The cognitive demands of navigating large groups comprised of many varied, intense, and enduring social bonds are thought to have significantly shaped human brain evolution. Yet, much remains to be understood about how the human brain tracks, encodes, and is influenced by the structure of the social networks in which it is embedded. In this talk, I will review a variety of collaborative recent work that integrates theory and methods from experimental psychology, cognitive neuroscience, and social network analysis, as well as the theoretical motivation for combining these lines of inquiry. One set of research seeks to elucidate if, when, and how the human brain retrieves knowledge of familiar others’ structural positions in one’s social network when encountering them. Related research tests how this knowledge, once retrieved by the brain, goes on to shape downstream processes and behavior, including attention to others’ mental states, interpersonal trust, and altruism. An additional set of studies tests if human social networks exhibit assortativity in how their members perceive, interpret, and respond to the world around them. Consistent with this possibility, inter-subject similarities of neural responses to naturalistic stimuli can be used to accurately predict the geodesic distance between individuals in their shared social network, such that friends have exceptionally similar neural responses to the world around them. All human cognition is embedded within social networks, but research on neural information processing within individuals has progressed largely separately from research on the social networks that those individuals inhabit. The set of findings to be reviewed in this talk suggests that integrating approaches from social network analysis and cognitive neuroscience can provide new insights into how individuals perceive, shape, and are shaped by the structure of their social world.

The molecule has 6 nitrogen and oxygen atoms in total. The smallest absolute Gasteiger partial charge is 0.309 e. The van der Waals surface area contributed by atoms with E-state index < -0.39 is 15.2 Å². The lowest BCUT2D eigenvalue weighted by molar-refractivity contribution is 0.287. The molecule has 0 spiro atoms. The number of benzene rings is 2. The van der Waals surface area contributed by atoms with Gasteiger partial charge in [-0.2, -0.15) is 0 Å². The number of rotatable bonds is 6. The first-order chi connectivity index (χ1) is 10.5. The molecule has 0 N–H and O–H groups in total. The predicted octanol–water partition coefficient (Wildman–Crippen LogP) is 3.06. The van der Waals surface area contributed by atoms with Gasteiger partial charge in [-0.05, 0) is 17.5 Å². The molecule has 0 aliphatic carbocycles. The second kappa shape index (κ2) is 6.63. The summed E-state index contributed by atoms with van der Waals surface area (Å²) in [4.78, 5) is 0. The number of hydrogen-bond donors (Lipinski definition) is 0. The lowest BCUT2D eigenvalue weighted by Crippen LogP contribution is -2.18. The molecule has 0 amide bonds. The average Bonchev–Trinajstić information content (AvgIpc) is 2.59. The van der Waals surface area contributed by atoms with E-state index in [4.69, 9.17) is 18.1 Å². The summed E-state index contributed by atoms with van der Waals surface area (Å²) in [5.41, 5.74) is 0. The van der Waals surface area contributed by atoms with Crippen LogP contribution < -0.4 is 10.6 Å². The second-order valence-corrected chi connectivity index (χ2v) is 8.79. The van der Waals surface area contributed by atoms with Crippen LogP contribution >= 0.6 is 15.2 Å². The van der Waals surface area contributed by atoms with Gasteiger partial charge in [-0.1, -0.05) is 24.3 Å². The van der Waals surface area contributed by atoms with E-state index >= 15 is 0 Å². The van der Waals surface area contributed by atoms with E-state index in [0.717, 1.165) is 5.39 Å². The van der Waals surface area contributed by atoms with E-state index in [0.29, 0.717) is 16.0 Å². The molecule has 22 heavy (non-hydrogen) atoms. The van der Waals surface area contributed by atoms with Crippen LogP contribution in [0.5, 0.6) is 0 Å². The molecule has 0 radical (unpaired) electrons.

Maël Lebreton (University of Amsterdam & University of Geneva)
The Art of The Deal: a Reinforcement Approach to the Ultimatum Game
The ultimatum game is a simple social dilemma paradigm in which one player (the proposer) decides how much of an endowment to offer a second player (the responder). The responder then decides whether to accept the offer, in which case the endowment is divided as proposed, or reject the offer, in which case both parties receive nothing for that trial. From the proposer’s viewpoint, it is therefore necessary to find the lowest possible offer that would still be considered acceptable (or fair) by the receiver. In this talk, I will present results from a new behavioral task, where proposers have to find, by trial-and-error, how to optimize their offers to different types of responders.Our results show that, although proposers learn to adapt their offer to responders characterized by different acceptance functions, this learning process is paradoxically less efficient when proposer interact with human rather than computerized responders. We then show that a modified version of simple reinforcement-learning algorithms capture the critical features of this learning. Finally, we used functional neuroimaging to investigate the neurobiological correlates of the critical variables identified by our computational model.Overall, our results shed new lights on the behavioral, computational and neurobiological processes involved in learning the fairness norms which prevails in different environments.